(We added a new top to this post at 1:15 p.m. ET.)
"Anyone who approaches this logically" would conclude that the regime of Syrian President Bashar Assad is responsible for last week's chemical weapons attack near Damascus that reportedly left hundreds dead and thousands more injured, White House spokesman Jay Carney told reporters early Tuesday afternoon.
His sharp words came on day when speculation about the likelihood of U.S.-led missile strikes on Syria increased. While the U.S. has concluded — even as it continues to examine the evidence — that Assad's forces are to blame for the attack, Carney said President Obama is still considering "the appropriate response."
Our original post and earlier updates:
The Obama administration expects to formally declare Tuesday that Syrian President Bashar Assad's regime used chemical weapons against its own people last week, The Associated Press is reporting. Then, word of how the U.S. is responding — almost surely with some type of military action — is "likely to follow quickly," the AP adds.
The wire service says it's getting those tips from "two administration officials ... [who] insisted on anonymity because they were not authorized to publicly discuss the internal deliberations." NPR has not independently confirmed the news.
This follows Monday's stern words from Secretary of State John Kerry, who said that while evidence is still being collected, "despite the excuses and equivocations that some have manufactured, it is undeniable" that chemical weapons killed hundreds of Syrians and injured thousands more last week near Damascus. It is the Assad regime, Kerry said, that "maintains custody of these chemical weapons ... [and] has the capacity to do this with rockets."
The AP report also follows the shift we reported about Monday — from what had been a discussion of "whether" the U.S. and its allies would respond militarily to a discussion of "when" and "how."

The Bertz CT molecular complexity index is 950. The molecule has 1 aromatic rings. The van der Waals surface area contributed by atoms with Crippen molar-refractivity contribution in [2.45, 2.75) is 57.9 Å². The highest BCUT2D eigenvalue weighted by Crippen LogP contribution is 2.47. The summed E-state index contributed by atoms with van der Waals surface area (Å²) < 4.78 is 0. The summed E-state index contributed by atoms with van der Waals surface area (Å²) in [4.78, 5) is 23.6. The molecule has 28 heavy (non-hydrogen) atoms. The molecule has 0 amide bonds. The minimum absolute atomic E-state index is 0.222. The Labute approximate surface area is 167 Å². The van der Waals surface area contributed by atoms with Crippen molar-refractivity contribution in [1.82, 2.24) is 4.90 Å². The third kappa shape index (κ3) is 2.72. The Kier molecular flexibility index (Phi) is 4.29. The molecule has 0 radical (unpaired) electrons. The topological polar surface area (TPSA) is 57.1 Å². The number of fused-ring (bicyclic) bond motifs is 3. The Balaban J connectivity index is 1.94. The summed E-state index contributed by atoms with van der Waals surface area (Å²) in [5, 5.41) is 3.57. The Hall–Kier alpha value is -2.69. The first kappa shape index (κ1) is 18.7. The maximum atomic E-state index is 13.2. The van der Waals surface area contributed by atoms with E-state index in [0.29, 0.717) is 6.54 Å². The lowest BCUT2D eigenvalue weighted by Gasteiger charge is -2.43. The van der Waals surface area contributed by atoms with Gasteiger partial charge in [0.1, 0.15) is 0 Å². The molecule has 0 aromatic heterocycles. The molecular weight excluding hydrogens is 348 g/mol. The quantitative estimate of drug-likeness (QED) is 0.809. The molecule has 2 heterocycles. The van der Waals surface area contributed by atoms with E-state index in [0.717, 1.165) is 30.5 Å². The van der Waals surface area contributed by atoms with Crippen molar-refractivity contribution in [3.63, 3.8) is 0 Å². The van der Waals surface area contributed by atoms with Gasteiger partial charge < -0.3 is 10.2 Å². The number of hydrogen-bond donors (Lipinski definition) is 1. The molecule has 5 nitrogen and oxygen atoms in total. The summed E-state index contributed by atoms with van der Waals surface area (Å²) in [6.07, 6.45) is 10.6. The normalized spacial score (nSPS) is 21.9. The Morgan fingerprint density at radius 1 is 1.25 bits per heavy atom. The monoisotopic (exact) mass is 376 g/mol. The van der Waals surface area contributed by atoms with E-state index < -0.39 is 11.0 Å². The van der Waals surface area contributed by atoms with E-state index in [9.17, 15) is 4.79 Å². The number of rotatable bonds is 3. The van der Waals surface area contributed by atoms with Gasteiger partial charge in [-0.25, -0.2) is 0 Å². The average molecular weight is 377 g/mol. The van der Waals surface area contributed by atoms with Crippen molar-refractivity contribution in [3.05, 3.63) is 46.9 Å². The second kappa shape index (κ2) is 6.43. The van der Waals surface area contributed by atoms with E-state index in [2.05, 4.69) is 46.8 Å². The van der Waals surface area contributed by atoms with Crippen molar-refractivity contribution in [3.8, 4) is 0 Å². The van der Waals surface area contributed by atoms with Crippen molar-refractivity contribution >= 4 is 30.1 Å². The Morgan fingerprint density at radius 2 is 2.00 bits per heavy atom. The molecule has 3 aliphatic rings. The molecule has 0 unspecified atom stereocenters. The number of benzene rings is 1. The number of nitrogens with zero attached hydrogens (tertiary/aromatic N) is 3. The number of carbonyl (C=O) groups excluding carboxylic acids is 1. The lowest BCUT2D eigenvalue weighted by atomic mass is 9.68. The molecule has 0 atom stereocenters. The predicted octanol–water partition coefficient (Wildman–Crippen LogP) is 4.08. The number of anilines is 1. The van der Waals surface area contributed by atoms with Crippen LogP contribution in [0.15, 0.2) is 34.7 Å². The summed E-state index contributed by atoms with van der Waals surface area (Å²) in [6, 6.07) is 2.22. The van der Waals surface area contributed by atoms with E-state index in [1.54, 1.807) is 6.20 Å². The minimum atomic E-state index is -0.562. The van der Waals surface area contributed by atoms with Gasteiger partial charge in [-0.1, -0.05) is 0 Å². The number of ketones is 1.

That discussion continued Tuesday on Morning Edition, when Ambassador Frederic Hof — a former Obama administration special representative on Syria who is now a senior fellow at the Atlantic Council's Rafik Hariri Center for the Middle East — told host David Greene that President Obama now basically has no choice but to take military action.
Because Obama has said that using chemical weapons would be a "red line" that the Assad regime should not cross, the credibility of both the U.S. and the president are now at stake, Hof says. The most likely action the U.S. will take, Hof and other experts say, is to fire missiles at military targets inside Syria.
Obama has "a range of options available," Hof believes, from a "limited, largely symbolic strike perhaps against a target related to chemical weapons" that might just exacerbate America's "credibility problem" if they're seen as being too weak, to an "intense, sustained series of attacks against regime delivery systems."
Also Tuesday, there's word from Damascus that U.N. inspectors who are investigating the reports of chemical weapons use won't resume their work until Wednesday. Their first day on the ground was Monday.
Syrian officials also pledged Tuesday that they would use "all available means" to defend the country against any missile strikes.
About 100,000 people — most of them civilians — are thought to have been killed since protests against the Assad regime began in the spring of 2011 and a civil war followed. Millions more have fled their homes.
Update at 1:05 p.m. ET. "Syrian Regime Is Responsible," White House Spokesman Says:
Saying that "there is no doubt here that chemical weapons were used ... on a massive scale on Aug. 21 outside of Damascus," White House spokesman Jay Carney just added that "for anyone who approaches this logically," it's clear that "the Syrian regime is responsible."
President Obama, Carney said, is still considering "the appropriate response."
"I do think it's imminent, and I think it's going to be happening in a very short period of time," Sen. Bob Corker, R-Tenn., tells Here & Now, about the likelihood of a U.S. strike on Syria. He's the ranking Republican on the Senate Foreign Relations Committee.
The Pentagon has given President Obama "all options for all contingencies," Defense Secretary Chuck Hagel tells the BBC.
"He has seen them, we are prepared. ... We are ready to go," if the order is given, Hagel added.
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